Keywords: neoadjuvant chemotherapy, technically unresectable, head and neck cancers
Correspondence to: Akhil Kapoor
Publication costs for this article were supported by ecancer (UK Charity number 1176307).
Copyright: © the authors; licensee ecancermedicalscience. This is an Open Access article distributed under the terms of the Creative Commons Attribution License (http://creativecommons.org/licenses/by/4.0), which permits unrestricted use, distribution, and reproduction in any medium, provided the original work is properly cited.
Head and neck cancer (HNC) is a significant health problem in India due to tobacco chewing, especially in the male population . Another reality is their presentation as a locally advanced disease which ranges from 58.3% to 76.9% for various subsites in various parts of countries .
Surgery is the primary treatment for oral cavity cancer [3–8]. Advanced stage HNC is mainly treated by combined modality treatment, in which surgery followed by radiotherapy with concurrent chemotherapy is delivered. However, in oral cavity cancers, if surgery is not technically feasible, the treatment is essentially palliative. Concurrent chemoradiation has been tried in these patients; however, the outcomes are dismal with a median progression-free survival (PFS) of 6.4 months. Besides, it is challenging to get a clear margin in locally advanced HNC. The local recurrence rate is higher in patients with close or positive margins than negative margin patients . Thus, it is necessary to get surgical resection with negative margins . Decisions regarding resectability and intent of the treatment in borderline cases should always be made by a multidisciplinary team. There is already some data to suggest that a proportion of carefully selected patients with borderline unresectable tumours who would not be offered surgery might be made resectable using induction chemotherapy. TAX 323 and 324 are regarded as landmark studies that have used neoadjuvant chemotherapy in locally advanced HNC. The response rates with the three-drug regime were to the tune of 68%; however oral cavity cancers constituted a minority of the treated patient population in these studies. The data regarding the same is conflicting and real-world studies are needed to look for the efficacy and toxicities of this approach.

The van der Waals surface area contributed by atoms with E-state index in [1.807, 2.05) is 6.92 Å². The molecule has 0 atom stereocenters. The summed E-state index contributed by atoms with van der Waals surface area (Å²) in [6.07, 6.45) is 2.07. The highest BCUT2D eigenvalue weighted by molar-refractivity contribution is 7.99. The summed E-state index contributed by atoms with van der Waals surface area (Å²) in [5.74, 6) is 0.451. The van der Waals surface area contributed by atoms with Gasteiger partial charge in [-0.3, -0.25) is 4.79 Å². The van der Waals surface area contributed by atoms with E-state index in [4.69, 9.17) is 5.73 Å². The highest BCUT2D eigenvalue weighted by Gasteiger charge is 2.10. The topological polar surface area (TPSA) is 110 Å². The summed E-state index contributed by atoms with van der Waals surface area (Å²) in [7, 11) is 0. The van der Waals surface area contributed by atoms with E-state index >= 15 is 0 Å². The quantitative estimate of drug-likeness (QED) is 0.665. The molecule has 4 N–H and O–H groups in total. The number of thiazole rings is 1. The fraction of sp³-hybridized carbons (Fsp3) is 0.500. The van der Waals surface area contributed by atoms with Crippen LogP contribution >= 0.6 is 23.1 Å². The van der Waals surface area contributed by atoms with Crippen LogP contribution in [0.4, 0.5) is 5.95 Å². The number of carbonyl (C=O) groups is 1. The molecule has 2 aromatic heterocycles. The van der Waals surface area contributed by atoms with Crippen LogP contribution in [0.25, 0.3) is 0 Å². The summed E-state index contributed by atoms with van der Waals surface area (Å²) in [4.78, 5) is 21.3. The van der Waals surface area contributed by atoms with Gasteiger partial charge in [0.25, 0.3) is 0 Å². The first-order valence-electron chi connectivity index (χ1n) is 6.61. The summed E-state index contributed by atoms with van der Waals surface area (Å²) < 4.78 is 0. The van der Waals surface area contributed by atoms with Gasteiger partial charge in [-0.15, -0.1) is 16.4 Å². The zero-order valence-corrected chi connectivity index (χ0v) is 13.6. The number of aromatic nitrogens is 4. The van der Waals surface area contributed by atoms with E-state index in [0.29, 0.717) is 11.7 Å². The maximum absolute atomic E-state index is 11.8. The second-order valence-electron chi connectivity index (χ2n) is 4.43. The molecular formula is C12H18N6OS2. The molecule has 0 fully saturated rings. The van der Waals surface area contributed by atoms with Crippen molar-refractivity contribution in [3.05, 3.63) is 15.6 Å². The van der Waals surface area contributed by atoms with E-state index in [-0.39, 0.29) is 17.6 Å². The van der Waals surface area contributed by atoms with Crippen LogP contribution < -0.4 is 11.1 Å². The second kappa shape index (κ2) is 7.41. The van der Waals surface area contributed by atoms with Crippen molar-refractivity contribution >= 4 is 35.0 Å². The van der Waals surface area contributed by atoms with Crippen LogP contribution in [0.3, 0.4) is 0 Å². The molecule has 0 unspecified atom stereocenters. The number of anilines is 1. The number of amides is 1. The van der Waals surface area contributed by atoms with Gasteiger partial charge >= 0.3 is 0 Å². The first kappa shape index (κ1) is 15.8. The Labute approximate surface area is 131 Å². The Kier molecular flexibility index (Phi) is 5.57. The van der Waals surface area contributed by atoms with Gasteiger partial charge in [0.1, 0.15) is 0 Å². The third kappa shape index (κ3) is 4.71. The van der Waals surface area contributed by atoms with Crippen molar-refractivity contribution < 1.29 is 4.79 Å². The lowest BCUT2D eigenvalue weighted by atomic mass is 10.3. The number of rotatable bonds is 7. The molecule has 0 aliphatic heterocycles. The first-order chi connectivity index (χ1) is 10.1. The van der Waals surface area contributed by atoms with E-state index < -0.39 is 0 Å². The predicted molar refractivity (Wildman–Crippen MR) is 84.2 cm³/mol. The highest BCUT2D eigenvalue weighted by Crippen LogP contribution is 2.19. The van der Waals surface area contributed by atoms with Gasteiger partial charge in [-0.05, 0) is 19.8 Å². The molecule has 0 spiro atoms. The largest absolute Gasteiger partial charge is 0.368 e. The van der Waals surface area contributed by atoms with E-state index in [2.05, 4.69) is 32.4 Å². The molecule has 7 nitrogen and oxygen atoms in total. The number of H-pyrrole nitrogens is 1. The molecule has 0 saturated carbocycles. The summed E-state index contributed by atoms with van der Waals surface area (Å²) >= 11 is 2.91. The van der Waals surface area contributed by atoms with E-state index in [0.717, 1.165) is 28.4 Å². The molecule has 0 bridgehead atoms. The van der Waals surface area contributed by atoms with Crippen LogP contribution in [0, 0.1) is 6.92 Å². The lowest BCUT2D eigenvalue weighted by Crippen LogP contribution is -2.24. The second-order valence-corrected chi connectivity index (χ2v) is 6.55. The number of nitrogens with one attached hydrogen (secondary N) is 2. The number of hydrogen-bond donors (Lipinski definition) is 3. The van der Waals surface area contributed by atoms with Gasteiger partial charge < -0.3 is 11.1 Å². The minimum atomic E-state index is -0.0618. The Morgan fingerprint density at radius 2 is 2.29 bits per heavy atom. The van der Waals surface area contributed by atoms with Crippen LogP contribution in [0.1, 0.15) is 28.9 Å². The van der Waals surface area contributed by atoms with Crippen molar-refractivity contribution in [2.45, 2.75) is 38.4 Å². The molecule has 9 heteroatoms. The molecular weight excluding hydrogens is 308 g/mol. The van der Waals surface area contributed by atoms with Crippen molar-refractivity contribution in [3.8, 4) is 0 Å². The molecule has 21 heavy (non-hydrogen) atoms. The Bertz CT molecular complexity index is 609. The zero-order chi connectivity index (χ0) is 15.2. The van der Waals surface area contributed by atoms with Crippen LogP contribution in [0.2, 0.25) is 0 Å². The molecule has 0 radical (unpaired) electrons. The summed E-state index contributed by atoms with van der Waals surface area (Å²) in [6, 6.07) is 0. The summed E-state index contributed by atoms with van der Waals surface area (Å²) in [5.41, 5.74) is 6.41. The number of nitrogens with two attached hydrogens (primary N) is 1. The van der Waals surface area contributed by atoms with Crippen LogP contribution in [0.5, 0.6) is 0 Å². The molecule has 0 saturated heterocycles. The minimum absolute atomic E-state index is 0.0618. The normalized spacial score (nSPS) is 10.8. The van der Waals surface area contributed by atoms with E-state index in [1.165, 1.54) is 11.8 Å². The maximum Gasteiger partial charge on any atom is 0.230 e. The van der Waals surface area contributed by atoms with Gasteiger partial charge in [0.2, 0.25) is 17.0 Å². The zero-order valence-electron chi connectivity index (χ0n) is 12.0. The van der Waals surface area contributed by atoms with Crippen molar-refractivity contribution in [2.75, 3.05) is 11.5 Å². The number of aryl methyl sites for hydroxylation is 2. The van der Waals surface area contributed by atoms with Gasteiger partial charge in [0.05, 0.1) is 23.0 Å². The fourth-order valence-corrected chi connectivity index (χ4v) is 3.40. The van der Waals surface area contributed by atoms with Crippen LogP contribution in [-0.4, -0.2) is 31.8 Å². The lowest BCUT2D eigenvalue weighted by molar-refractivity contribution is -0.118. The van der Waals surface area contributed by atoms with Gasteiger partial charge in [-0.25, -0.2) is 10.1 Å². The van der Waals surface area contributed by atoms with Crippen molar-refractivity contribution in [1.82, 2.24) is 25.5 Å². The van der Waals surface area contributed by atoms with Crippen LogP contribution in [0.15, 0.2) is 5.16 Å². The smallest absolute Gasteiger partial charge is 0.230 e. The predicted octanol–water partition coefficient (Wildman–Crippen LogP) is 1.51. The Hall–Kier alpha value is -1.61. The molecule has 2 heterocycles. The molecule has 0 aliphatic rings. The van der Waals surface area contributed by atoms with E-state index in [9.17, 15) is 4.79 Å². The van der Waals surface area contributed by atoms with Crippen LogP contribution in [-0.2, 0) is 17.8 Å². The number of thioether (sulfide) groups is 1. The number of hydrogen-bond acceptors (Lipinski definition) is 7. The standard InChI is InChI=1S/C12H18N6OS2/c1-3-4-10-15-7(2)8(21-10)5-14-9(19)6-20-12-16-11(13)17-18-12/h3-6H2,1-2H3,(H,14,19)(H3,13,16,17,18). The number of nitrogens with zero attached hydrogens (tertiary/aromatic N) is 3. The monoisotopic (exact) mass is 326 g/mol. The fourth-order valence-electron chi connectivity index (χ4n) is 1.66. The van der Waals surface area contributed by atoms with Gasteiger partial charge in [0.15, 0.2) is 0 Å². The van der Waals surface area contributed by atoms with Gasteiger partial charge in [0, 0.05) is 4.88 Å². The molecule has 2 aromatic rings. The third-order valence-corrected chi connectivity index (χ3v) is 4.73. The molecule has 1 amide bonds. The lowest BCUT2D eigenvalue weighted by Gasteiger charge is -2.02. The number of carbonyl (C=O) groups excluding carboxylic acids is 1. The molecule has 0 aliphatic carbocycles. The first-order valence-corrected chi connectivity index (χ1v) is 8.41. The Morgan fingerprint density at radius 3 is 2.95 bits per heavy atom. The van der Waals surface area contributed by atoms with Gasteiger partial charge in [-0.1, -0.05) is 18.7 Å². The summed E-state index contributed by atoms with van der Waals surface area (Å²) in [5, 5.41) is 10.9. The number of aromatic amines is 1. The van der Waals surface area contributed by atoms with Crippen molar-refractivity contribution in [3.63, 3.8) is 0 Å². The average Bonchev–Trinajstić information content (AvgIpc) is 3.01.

Materials and methods
General study details
This is a retrospective study conducted in the Medical Oncology department of our hospital. All technically unresectable HNC patients who underwent neoadjuvant chemotherapy (NACT) between May 2018 and May 2020 were included in this analysis. Since this is an audit of the standard institutional practice, ethical approval was not sought. The study was conducted according to ethical guidelines established by the Declaration of Helsinki and other guidelines like Good Clinical Practice Guidelines and those established by the Indian Council of Medical Research.